This story was written and performed at 2nd Story in April 2010. You can watch a very low-quality video of the performance on Vimeo.
"This one's a classic," Old-Timer Al said to us, sternly examining our VW Bus parked across three spaces in the Wal-Mart lot, yellow in the sun as a sea lion carcass. Tendrils of rust crept from the wheel wells. It was far from a classic.
Kevin responded, "sure is".
"All we need to do is sign over the title and it's yours," Cody said.
"I couldn't let you boys do that," Al said to us. "How much do you want for her?"
"Seriously, you can just have it for free if you take over the title." All we wanted was to be rid of this damned bus, which we'd bought off an acquaintance a month earlier for $800. Still, Al wanted to haggle.
"Okay, how about $300" Cody said.
"$150" Al said. "It's a deal."
We'd finally found a taker. Stuck in the tiny town of Yreka, ten miles south of the Oregon-California border, we were selling our only form of transportation for $150, and it was the best news of the day.
Kevin, Cody and I were in the last legs of a two-week tour of the Pacific Northwest with our band Mule Train, which I'd formed a year before, in 2004. After a decade of writing songs and playing bars and house parties solo, I had finally developed the self-confidence to form a band. We were an unlikely crew: myself, a 27-year-old coffee-shop worker, pursuing a musical career as my thirties loomed. Kevin, our drummer, was a hippie with an unlikely love of punk rock, who traipsed around his commune in flip-flops and ripped-up hand-me-downs. My co-worker Cody was the bassist, an imposing gentle giant who had never played an instrument before, who was chosen more for his personality than his musical skill.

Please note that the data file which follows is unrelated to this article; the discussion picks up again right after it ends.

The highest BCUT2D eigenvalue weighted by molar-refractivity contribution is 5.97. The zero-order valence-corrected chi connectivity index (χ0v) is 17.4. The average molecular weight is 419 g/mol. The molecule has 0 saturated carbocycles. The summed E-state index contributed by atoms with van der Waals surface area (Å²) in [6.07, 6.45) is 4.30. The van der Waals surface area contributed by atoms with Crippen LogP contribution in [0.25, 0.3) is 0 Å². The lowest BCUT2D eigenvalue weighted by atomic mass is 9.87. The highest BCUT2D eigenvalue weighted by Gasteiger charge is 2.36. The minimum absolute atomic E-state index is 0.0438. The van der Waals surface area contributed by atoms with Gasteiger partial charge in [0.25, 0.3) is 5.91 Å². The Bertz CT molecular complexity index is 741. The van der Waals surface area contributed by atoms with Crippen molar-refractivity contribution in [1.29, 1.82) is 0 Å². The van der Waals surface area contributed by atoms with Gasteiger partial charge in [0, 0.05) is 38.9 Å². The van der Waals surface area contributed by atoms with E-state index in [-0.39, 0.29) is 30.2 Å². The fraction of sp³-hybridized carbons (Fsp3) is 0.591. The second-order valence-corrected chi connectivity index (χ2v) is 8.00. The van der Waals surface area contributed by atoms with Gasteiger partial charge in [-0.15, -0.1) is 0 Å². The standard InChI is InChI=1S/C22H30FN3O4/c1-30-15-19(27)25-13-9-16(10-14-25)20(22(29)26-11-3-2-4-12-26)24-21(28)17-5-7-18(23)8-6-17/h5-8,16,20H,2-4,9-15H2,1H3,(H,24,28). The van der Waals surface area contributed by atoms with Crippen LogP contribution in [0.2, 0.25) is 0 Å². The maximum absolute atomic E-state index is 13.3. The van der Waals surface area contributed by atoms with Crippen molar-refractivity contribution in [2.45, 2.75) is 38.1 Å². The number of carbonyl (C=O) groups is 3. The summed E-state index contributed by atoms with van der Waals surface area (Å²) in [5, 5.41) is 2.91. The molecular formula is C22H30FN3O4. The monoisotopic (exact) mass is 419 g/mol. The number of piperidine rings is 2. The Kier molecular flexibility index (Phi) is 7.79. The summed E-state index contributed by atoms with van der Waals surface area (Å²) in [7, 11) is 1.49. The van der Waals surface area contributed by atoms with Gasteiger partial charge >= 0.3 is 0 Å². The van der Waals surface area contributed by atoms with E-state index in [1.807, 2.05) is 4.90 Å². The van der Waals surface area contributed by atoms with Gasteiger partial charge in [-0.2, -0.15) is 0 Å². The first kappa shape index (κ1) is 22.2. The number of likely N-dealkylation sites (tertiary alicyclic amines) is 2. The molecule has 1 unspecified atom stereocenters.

We had garnered a decent following in our home town. Our amalgam of folk and punk rock won over crowds of college students, grizzled old punks and folk-listening hippies alike, and we'd even opened at the largest club in town, a cavernous 1000-seat hall. After a mere year of paying our dues, we had a full-length CD, satisfyingly covered in shrink-wrap. At the CD release show that launched the tour, we sold 200 copies before embarking on a ten-stop tour up and down the legendary hotbed of indie rock that was the Pacific Northwest. We were feeling pretty damn good about ourselves: that last night in our hometown, as I played guitar before a swirling mass of sweaty, dancing bodies, I felt vindicated. I felt, for once, that I'd made the right choices with my life. I felt like a rock star.